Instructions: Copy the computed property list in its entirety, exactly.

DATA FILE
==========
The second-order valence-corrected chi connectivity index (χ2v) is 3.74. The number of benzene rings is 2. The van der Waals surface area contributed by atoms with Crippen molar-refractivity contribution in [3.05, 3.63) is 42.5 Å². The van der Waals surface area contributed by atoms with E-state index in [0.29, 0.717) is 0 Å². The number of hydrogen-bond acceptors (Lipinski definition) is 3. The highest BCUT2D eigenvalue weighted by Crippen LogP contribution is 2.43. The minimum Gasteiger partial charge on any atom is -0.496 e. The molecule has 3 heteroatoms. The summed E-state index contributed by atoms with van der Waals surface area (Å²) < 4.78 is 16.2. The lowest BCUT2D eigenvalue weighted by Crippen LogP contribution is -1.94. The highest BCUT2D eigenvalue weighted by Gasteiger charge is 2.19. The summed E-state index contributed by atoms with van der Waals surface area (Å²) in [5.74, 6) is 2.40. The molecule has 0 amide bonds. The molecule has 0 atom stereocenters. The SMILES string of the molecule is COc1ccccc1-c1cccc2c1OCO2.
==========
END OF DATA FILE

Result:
The second-order valence-corrected chi connectivity index (χ2v) is 3.74. The number of benzene rings is 2. The van der Waals surface area contributed by atoms with Crippen molar-refractivity contribution in [3.05, 3.63) is 42.5 Å². The van der Waals surface area contributed by atoms with E-state index in [0.29, 0.717) is 0 Å². The number of hydrogen-bond acceptors (Lipinski definition) is 3. The highest BCUT2D eigenvalue weighted by Crippen LogP contribution is 2.43. The minimum Gasteiger partial charge on any atom is -0.496 e. The molecule has 3 heteroatoms. The summed E-state index contributed by atoms with van der Waals surface area (Å²) < 4.78 is 16.2. The lowest BCUT2D eigenvalue weighted by Crippen LogP contribution is -1.94. The highest BCUT2D eigenvalue weighted by Gasteiger charge is 2.19. The summed E-state index contributed by atoms with van der Waals surface area (Å²) in [5.74, 6) is 2.40. The molecule has 0 amide bonds. The molecule has 0 atom stereocenters. The SMILES string of the molecule is COc1ccccc1-c1cccc2c1OCO2.